Don Hansen:

I really appreciate that, Sophie. Yeah, I it's always, um, and I told you this before. It's always amazing hearing the stories before. You formed the company before you dedicate all of your time into it. And it sounds like you really wanted to solve this problem. It sounds like you volunteered a lot of your time to solve this problem. Um, so I mean, kudos to you. Um, I actually have heard good things about formation. I've heard that it has grown a little bit over the, the past year. Um, maybe I'm wrong, maybe I'm right, but I've heard good things and I. You know, I get a lot of, um, a lot of decent feedback from my community. And honestly, that's kind of why I wanna bring Y because people have, you know, seen you and your partner, um, interact and help people in a meaningful way. But you had mentioned that you interviewed hundreds of engineers. So what are some of. Let's I think I wanna dive right into this. What are some of the common things you see engineers, um, do in interviews that really hurts them in the technical interview? Let's dive into that

Sophie Novati:

first. Yeah, man. um, I could literally talk about this for hours and hours and hours and not repeat anything that I say I have so many, so much to say on this topic. We have 45 minutes. okay. Let me try to condense it down then. Um, but I think, yeah, I think the very first thing that people do wrong is they think that the technical interview is all about. And so the first thing that they do when they receive a question is dive straight into the code , um, which might seem like a like natural place to start. Um, but that's pretty much almost. To be honest, like it almost like an instant fail, because at that point you haven't really taken to the time to explore the problem and kind of discover the boundaries and constraints of the problem to take the time to weigh some of the different pros and cons of different, multiple different approaches to solving the problem. And you're just kind of. Starting to code right away without considering any of those things. Um, and you know, as an engineer, you're gonna spend very little time writing code . Um, most of the time you're gonna be spending is figuring out what code you want to write. um, and you know, I'm sure you can. Relate to this to some degree, but it's like at the end of the day, we don't have that many lines of code. It's like not limited by our typing speed. Right. It's really about, you know, how well we can define the, the problem, understand the problem that we're trying to solve and, you know, coming up. uh, with the best possible solution, um, that meets all of the constraints of the problem. So, um, yeah, I could, I could go on more about this, but essentially instead of starting to code, I would start by asking questions, walking through tons of examples. Um, getting, uh, trying to come up with even multiple different approaches, um, analyzing. Uh, both through both, you know, runtime analysis and space complexity analysis, but also like, you know, coding wise, like how, how much time and how, like how, how much complexity is warranted on this problem before doing anything related to, to coding? I would say that's probably like. The single, I don't know. I say this a lot. I always say this is the biggest mistake people make and it's like a bunch of different things, but I I'll pick that one for, for the day.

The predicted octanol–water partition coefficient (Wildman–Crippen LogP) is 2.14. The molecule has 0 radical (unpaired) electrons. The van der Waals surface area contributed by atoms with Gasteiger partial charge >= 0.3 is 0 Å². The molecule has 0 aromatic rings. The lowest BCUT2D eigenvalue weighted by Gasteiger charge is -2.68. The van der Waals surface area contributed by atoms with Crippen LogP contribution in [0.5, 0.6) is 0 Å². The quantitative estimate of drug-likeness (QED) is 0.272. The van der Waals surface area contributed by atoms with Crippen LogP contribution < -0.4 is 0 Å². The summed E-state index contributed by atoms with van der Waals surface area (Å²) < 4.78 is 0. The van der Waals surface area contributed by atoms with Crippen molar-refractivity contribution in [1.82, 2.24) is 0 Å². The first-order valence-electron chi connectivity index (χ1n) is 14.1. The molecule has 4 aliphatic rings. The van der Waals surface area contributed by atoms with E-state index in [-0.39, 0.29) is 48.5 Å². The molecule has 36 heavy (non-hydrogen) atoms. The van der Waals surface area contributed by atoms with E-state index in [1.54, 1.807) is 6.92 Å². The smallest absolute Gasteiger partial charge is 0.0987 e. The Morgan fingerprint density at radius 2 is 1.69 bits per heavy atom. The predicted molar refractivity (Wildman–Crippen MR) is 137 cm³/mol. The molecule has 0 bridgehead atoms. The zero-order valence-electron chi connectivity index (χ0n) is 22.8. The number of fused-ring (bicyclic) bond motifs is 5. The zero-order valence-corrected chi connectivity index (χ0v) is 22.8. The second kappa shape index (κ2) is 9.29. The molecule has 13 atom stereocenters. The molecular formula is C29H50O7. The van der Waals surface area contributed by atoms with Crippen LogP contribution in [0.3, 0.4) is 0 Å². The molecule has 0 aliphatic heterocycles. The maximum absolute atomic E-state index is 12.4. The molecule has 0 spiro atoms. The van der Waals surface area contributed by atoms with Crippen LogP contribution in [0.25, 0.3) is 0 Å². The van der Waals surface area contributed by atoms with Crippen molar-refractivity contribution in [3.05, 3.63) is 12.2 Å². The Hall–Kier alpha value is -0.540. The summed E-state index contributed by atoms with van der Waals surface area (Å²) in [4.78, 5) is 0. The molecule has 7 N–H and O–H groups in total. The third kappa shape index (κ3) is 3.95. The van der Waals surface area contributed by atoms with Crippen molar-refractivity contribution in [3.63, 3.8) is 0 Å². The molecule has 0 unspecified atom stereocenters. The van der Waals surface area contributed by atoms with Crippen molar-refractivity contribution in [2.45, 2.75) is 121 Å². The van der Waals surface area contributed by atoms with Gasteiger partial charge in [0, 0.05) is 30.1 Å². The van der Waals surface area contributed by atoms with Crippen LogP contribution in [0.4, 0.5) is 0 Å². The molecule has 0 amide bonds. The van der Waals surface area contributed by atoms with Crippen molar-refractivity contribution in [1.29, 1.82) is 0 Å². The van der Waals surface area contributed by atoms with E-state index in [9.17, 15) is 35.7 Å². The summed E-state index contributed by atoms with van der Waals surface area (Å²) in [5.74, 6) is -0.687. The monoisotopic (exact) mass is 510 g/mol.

Don Hansen:

okay. That's a good one. Um, me personally, I am someone that I've has dove into the code right away, many, many, many times

Sophie Novati:

it's a natural reaction and I wouldn't fall cheaper it in any way. Yeah.

Don Hansen:

well, and I don't think it's helpful

Sophie Novati:

sometimes, you know, you just know what you're doing and it's okay,

Don Hansen:

too. that was not the case.

Sophie Novati:

gotta give you an out here.

Don Hansen:

that's okay. Um, my viewers make fun of me in many other ways. I I'm used to it, but, um, you know, I had to learn that I really did, and I, I feel like. not only because I, I kind of, um, I kind of was hinted towards the interviewer, potentially looking for a different solution. And I, what I could have done was just explored different ways to like, first of all, show that I understood the problem. It showed different ways that I could potentially solve it. Um, and I didn't really learn until my most recent software engineer interview to, um, I kind of, maybe you can say if this is good or bad, but I, I would just give multiple solutions and see which one the interviewer wanted me to tackle it with. Um, maybe there was like a certain complexity. There was an expectation rather than wasting both of our time. Um, I would, I usually would let them choose by giving them multiple options. Do you feel like that's a pretty good strategy?

Sophie Novati: